Tower of Babel: meet the artists! Edition 5 – Olfa Ben Ali
For the project Tower of Babel at NDSM, we enter a conversation with eight artists, who each contributed to this art installation in their own way. Through a variety of workshops, they invited Amsterdammers to reflect on their vision of the city of the future. Together, they created multifaceted artworks that will be displayed in an eclectic wooden tower-construction at NDSM, visible from September 18 to October 17. In this fifth edition, we speak with Olfa Ben Ali.
Don’t forget to also watch her video interview, made by Anna Sidorchik (OatStudio):
Next to this video interview, Teus Hagen met with each artist for some more in-depth questions. In the midst of different projects taking place in September — for example, she brought to life Refutea, an icetea blend created by refugees — Olfa made some time to comment on her ideal city, her thoughts regarding the Tower of Babel, and her artistic experiences at NDSM.
Photography: Victoria Ushkanova
We asked each workshop participant the following question: what does your ideal city look like? How would you answer this question yourself?
A city in which Mother Nature has taken back control. I loved Amsterdam during the pandemic; it was relatively quiet, with no white lines in the full blue sky, The birds took over the canals. Swans were all over with their babies. Birds built their nests everywhere. Families brought tables, chairs, and sofas out in the street. And children were playing without fear of cars. There was another notion of time I really liked. Time and people were suspended. Unfortunately, now that things are ‘back to normality’, space has been filled by the masses again.
I find the painting very interesting because there are a thousand anonymous human figures in it. Who were those people?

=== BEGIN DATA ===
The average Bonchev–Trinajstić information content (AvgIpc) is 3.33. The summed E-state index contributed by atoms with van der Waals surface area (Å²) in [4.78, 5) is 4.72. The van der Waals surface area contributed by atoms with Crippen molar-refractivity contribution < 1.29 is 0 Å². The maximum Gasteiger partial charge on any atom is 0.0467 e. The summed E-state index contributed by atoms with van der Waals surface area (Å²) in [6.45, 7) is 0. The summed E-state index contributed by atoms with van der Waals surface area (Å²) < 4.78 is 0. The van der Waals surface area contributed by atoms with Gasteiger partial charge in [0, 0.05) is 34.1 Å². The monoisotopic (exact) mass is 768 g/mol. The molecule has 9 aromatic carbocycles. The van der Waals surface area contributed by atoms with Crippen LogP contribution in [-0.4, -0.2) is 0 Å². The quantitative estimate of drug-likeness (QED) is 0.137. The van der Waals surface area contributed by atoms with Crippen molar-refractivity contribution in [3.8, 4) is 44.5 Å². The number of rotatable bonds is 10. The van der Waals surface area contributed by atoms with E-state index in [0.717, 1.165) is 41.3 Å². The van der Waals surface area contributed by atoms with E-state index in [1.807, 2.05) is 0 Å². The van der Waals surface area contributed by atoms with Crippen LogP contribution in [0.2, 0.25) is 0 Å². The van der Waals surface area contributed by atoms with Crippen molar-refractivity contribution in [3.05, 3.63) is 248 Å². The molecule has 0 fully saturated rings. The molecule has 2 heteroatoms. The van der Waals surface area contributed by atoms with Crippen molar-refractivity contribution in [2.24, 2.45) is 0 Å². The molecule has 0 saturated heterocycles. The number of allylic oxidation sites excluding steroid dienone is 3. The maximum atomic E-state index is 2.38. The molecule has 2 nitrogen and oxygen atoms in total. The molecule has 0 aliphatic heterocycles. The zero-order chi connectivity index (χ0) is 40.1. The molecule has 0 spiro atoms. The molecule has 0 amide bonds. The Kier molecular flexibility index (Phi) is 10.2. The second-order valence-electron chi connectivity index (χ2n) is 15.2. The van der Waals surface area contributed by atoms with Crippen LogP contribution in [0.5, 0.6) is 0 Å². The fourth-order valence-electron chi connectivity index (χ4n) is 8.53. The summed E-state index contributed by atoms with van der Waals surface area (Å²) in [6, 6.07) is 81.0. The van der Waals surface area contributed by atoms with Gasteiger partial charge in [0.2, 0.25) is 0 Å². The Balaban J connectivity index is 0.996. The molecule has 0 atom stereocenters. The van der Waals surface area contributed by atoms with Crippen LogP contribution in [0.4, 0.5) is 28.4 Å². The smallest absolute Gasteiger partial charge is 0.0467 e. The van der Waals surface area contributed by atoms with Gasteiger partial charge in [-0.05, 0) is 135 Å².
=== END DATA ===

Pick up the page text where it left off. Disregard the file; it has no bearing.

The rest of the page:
How familiar were you with the original story of the Tower of Babel?
Very familiar. I read the Bible, the Thora, and the Coran.
And what do you find the most interesting about this story?
I find the Pieter Breughel painting very interesting because there are a thousand anonymous human figures in it. Which brings questions to my mind; who were those people? Were they slaves? Did they believe in the project? Were they obligated to do it? Were they manipulated? In a way, it represents the lower class of society today. It was initiated by King Nimrod. Could we, therefore, say Guido van der Werve is a Nimrod of our modern time?
Being an artist can sometimes be an individualistic line of work. However, the Tower of Babel project is about working with a collective and bringing many different works made by many different people together. How do you feel about this collective approach to creating art?
I am used to working collectively. I always collaborate with artists and different communities. This is one of the fundaments of my work, such as my magazine — ReFuse Magazine. However, working with other artists collectively isn’t always understood by funds because they are so focused on autonomous work. To me, art will have more impact on society when it’s created in collaboration with others.
The original Tower of Babel story symbolizes a balance between pride and ambition on the one hand and humbleness on the other hand. (Humanity yearns to achieve the highest possible by building a tower to heaven, but God punishes them by being for being overconfident and too ambitious.) As an artist, how do you balance pride/confidence with modesty/humbleness?
The initiative for the Tower of Babel was not taken by the people but by King Nimrod. As an artist, I strongly believe that it would be very beneficial to the art world if it would offer more stages to collaboration initiatives. Unfortunately, I regret that the involved artists in this Tower of Babel haven’t worked together on it. They all went their own way, did their own workshops, but it could have been much more interesting if they would have started together by sharing thoughts upfront.
What is your connection with NDSM and how well do you think this project fits in a space like NDSM?
NDSM is renowned for its great initiatives. For architecture, for culture, for art in the particular area in town. It has the potential to be part of the future of the city and to experiment with design, art, and social aspects. I would love that this way of working should also have an effect on the increase of nature in the city.
Concept/Poem: Olfa Ben Ali (France/Tunisia)
Graphic Design: Super Collective Design (Germany/Romania)
Video Artist: Ignas van Rijckevorsel (Netherlands/England)
Text editing: Marie Medevielle (France)
Translator Farsi: Keyvin Shaghaghi (Iran)
Webdesign: Ot Leendertse (Netherlands/Indonesia)
Composers: Tayebeh & Leila (Iran), Hussein & Narges (Afghanistan),
Ibrahim (Sierra Leone), Emmad (Syria), Buba (Gambia)
Coaching: Pieter Leendertse (Netherlands)
Supported by Stichting NDSM-werf, TAAK
Special thanks to AZC Amsterdam, Stichting Eigenwijks, Gina van der
Linden (Netherlands), Elisabetta Pastorutti (Italy)
REFUTEA is an Andy Wahloo project